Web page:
Tuesday, 13 August 2013
The Return of Godzilla
Japan has completely changed in the nine years that Godzilla has spent dormant. The sprawling brutalist space of late 1960s Tokyo is gone, replaced by a vertical growth of glass and steel. A new civic prison has sprung up to trap and frustrate the migrating behemoth. The Return of Godzilla is a reset button for the series, explicitly taking the titular monster back to his radioactive roots. Broadly, this is a remake of the 1954 film with Godzilla cast as a drifting natural disaster.
Not only is Return a continuity restart designed to unravel all those pesky defender of humanity strands, but the actual characteristics of Godzilla are defaulted too. Where later entries made the King of Monsters elemental, aligning him with a Shinto understanding of the world, Return reintroduces the idea that Godzilla draws his strength directly from fissile material. The monster cascades over the landscape, stalking power plants like a babysitter slasher. Godzilla has awoken from his slumber with an appetite. After a Russian nuclear sub is sunk, the world's superpowers are quickly at the Japanese PM's throat, demanding they be allowed to bomb the creature out of existence. Naturally, the domestic solution is much more elegant, built on scientific ingenuity and maybe even empathy with the rampaging daikaiju.
Koji Hashimoto's sole Godzilla entry is pitched somewhere between Jaws and Threads, a square-framed apocalypse in motion happy to discuss both the micro and macro fallout. As well as the usual budding romance, a significant amount of time is spent with politicians attempting to puzzle out the situation. Initially Godzilla's re-emergence earns a D-Notice, with bureaucrats afraid the news might spook the stock market. Time is also taken to talk about Japan's place in the nuclear hierarchy. With Russia and America desperate to fire satellite nukes at their major cities, not to mention a history of actually being atomically bombed, the Japanese cabinet concludes that their country is seen as a testing ground for experimental weaponry. It's an off-hand remark, but speaks to a wider, global perspective on the culture of fear that ensnared two former allies following the Second World War.
Unfortunately, Return marks the final series credit for Teruyoshi Nakano. Graduating to a full special effects director credit with Godzilla vs Hedorah, Nakano injected the ailing franchise with a sense of genuine horror. After Sadamasa Arikawa squandered Eiji Tsuburaya's genre defining creations, Nakano came to the rescue with scenes and monsters that stressed cataclysm. Monster action was trapped in a sparse, gloomy world clogged with thick oozing smoke. Fights were likewise tinged with pain and desperation. Return is no exception. As Godzilla stomps through a scratch built Tokyo, the wreckage piles up until the landscape resembles ground zero. If buildings are not burnt down to their steel bones, they sag wearily, burping soot into the atmosphere. People, particularly military personnel, suffer and die as Godzilla stumbles around searching for his next nuclear feast.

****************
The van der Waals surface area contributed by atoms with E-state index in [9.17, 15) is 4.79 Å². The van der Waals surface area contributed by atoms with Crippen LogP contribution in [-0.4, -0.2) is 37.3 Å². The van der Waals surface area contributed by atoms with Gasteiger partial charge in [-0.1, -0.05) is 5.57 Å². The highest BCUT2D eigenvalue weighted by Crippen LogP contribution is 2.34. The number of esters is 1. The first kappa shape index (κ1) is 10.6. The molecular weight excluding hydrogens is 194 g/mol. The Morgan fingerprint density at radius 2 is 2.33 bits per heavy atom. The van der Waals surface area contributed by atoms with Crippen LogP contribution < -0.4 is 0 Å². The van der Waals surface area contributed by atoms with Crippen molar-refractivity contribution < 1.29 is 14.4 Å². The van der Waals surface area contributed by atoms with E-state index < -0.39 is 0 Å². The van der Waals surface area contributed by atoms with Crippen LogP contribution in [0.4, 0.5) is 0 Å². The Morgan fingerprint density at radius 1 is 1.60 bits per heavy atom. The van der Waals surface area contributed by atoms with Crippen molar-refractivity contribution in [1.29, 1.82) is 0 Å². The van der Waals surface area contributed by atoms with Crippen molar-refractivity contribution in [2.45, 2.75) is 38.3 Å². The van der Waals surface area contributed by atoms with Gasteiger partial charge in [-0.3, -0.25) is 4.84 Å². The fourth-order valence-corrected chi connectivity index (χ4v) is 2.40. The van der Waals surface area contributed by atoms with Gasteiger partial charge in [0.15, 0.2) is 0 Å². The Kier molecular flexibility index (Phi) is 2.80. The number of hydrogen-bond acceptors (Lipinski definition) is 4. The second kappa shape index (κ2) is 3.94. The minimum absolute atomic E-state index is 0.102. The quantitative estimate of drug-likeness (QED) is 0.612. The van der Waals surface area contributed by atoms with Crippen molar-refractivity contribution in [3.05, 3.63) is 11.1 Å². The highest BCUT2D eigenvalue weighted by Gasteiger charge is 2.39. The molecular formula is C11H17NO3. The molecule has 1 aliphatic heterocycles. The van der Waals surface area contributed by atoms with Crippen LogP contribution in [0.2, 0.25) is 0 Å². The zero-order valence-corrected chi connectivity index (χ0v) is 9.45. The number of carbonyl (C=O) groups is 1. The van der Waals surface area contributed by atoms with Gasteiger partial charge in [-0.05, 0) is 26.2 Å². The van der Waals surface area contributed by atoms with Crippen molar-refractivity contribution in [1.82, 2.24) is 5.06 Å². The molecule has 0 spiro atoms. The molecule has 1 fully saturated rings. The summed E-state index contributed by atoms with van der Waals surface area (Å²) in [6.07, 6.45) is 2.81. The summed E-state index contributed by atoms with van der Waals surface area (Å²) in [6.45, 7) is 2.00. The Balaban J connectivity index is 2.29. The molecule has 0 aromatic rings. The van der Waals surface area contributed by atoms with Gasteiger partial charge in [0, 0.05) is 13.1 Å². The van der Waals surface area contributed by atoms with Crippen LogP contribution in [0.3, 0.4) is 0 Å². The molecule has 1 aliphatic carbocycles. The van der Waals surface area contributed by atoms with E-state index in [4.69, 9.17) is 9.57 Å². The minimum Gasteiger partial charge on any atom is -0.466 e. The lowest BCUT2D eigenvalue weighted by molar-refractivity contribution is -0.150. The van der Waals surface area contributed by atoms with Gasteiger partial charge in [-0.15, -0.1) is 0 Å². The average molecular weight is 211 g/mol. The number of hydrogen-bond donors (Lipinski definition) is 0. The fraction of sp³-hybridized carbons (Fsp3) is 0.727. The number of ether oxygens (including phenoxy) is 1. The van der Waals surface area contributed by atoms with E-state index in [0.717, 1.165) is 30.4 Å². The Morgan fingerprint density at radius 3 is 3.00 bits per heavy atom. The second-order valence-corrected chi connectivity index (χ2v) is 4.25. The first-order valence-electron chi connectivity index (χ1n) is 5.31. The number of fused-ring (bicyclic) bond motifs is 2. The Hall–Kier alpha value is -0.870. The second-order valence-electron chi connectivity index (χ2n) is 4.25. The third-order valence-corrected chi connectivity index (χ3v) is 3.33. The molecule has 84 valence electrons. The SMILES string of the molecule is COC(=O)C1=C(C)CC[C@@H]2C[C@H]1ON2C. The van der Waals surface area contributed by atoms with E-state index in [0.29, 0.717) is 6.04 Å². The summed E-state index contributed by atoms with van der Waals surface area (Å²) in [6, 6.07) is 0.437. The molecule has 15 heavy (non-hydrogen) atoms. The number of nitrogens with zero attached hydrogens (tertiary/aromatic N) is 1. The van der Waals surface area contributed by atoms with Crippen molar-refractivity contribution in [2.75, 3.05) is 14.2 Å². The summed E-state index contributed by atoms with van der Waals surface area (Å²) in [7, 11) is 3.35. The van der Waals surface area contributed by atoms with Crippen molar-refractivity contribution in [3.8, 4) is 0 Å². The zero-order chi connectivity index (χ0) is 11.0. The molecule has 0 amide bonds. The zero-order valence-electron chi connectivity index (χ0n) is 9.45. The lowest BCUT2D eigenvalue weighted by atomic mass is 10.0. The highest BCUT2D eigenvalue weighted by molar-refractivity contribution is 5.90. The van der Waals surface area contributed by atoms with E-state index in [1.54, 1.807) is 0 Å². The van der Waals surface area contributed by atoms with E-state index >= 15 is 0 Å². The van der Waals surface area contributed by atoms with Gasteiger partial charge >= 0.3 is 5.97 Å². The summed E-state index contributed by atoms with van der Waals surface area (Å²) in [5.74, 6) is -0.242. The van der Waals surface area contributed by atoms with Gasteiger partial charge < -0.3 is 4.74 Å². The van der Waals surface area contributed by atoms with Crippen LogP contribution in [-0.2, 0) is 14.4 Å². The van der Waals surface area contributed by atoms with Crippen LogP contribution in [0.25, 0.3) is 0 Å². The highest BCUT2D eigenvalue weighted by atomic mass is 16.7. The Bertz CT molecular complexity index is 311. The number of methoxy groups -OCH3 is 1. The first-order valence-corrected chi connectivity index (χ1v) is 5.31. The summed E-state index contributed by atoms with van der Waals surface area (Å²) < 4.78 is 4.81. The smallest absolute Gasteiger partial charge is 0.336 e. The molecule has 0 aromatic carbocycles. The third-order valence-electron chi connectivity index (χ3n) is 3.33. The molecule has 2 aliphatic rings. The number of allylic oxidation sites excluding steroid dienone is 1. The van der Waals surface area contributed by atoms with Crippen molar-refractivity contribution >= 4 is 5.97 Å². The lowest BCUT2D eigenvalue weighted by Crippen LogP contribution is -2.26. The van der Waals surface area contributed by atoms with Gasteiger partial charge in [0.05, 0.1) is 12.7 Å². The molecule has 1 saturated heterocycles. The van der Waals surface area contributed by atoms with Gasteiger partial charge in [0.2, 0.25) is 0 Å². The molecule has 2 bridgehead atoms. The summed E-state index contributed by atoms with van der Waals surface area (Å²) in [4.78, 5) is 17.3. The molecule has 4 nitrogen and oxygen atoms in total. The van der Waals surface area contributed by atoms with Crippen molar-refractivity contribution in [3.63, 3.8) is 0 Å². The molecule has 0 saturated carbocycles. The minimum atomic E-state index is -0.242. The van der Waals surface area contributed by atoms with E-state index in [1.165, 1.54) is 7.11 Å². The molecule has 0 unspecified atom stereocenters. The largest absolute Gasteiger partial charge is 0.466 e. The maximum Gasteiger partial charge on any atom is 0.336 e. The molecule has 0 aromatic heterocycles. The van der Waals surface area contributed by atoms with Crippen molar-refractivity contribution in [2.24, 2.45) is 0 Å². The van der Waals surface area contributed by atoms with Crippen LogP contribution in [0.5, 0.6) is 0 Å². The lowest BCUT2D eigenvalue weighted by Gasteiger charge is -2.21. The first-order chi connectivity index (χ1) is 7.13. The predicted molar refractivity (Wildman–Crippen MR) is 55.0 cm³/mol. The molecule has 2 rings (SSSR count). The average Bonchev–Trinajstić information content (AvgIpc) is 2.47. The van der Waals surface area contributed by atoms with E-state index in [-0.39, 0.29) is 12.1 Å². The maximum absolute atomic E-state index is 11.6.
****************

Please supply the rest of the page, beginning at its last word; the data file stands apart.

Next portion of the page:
Despite Nakano firing on all cylinders, Return fluffs it in a few other areas. Yasuko Sawaguchi isn't given a great deal to do other than look cute as the film's passive heroine Naoko. This reductionism particularly strange in a series that has always insisted on making females key components of the various collectives. The appearance of a trillion yen flying saucer is also a peculiar development. The craft's impossible, fantastical design is a strange match to a film largely positioned as a 1980s update of a documentary style nuclear parable. Still, the Super X aircraft has some nice detailing to it - in order to cope with a monster that operates as a living, breathing nuclear reactor, the Super X is armed with cadmium bullets designed to galvanise neutron decay within Godzilla.
Return of Godzilla's problems mostly arise from an internal tension about whether it should be a sequel or a reboot. The more outlandish elements, typical to the kaiju films of the late 60s / early 70s, sit awkwardly alongside the incredible ordinariness of the National Diet pontificating their place in the world. There is a uniqueness here though, even when viewed in light of the other Godzilla films. When the monster is eventually beaten, his passing is marked not with celebration but silent, teary respect. Despite the horrors he has visited on them, the Japanese cabinet cannot find it in themselves to hate Godzilla. This gigantic, nearly invincible animal is a thing to be mourned. It's a slight tweak of expectation typical of the film. A scene threatening to descend into hoary old cliché is given new life by a different national perspective.